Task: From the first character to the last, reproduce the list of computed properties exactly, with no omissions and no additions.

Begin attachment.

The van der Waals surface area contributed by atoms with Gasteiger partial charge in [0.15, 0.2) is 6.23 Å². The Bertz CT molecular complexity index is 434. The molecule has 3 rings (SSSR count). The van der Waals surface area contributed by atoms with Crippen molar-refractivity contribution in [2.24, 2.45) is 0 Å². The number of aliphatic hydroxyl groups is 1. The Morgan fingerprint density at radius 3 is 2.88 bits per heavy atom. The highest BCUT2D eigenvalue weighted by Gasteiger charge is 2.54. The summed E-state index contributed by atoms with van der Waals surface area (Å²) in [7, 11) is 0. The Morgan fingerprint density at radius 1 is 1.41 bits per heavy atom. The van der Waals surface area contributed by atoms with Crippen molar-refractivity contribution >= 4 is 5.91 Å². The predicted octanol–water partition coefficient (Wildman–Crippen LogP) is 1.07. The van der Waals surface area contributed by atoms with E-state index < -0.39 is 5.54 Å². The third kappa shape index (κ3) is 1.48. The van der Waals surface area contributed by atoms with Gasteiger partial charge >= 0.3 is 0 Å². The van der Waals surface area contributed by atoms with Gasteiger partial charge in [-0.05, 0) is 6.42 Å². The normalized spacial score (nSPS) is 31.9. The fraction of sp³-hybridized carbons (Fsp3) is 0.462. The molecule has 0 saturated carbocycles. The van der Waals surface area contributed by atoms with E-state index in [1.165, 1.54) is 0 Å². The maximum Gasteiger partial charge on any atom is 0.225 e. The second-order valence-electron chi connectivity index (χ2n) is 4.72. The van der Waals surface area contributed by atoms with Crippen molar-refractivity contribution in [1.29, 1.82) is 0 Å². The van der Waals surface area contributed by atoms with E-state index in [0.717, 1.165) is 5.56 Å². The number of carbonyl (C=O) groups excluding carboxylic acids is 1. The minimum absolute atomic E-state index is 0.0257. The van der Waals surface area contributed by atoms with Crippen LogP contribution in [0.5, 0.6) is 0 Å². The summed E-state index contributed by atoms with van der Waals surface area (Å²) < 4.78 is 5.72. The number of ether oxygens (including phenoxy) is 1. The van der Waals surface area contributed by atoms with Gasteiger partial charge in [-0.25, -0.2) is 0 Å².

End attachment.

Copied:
The van der Waals surface area contributed by atoms with Gasteiger partial charge in [0.15, 0.2) is 6.23 Å². The Bertz CT molecular complexity index is 434. The molecule has 3 rings (SSSR count). The van der Waals surface area contributed by atoms with Crippen molar-refractivity contribution in [2.24, 2.45) is 0 Å². The number of aliphatic hydroxyl groups is 1. The Morgan fingerprint density at radius 3 is 2.88 bits per heavy atom. The highest BCUT2D eigenvalue weighted by Gasteiger charge is 2.54. The summed E-state index contributed by atoms with van der Waals surface area (Å²) in [7, 11) is 0. The Morgan fingerprint density at radius 1 is 1.41 bits per heavy atom. The van der Waals surface area contributed by atoms with Crippen molar-refractivity contribution >= 4 is 5.91 Å². The predicted octanol–water partition coefficient (Wildman–Crippen LogP) is 1.07. The van der Waals surface area contributed by atoms with E-state index < -0.39 is 5.54 Å². The third kappa shape index (κ3) is 1.48. The van der Waals surface area contributed by atoms with Gasteiger partial charge >= 0.3 is 0 Å². The van der Waals surface area contributed by atoms with Gasteiger partial charge in [-0.05, 0) is 6.42 Å². The normalized spacial score (nSPS) is 31.9. The fraction of sp³-hybridized carbons (Fsp3) is 0.462. The molecule has 0 saturated carbocycles. The van der Waals surface area contributed by atoms with E-state index in [1.165, 1.54) is 0 Å². The maximum Gasteiger partial charge on any atom is 0.225 e. The second-order valence-electron chi connectivity index (χ2n) is 4.72. The van der Waals surface area contributed by atoms with Crippen molar-refractivity contribution in [1.29, 1.82) is 0 Å². The van der Waals surface area contributed by atoms with E-state index in [0.717, 1.165) is 5.56 Å². The number of carbonyl (C=O) groups excluding carboxylic acids is 1. The minimum absolute atomic E-state index is 0.0257. The van der Waals surface area contributed by atoms with Crippen LogP contribution in [0.5, 0.6) is 0 Å². The summed E-state index contributed by atoms with van der Waals surface area (Å²) < 4.78 is 5.72. The number of ether oxygens (including phenoxy) is 1. The van der Waals surface area contributed by atoms with Gasteiger partial charge in [-0.25, -0.2) is 0 Å².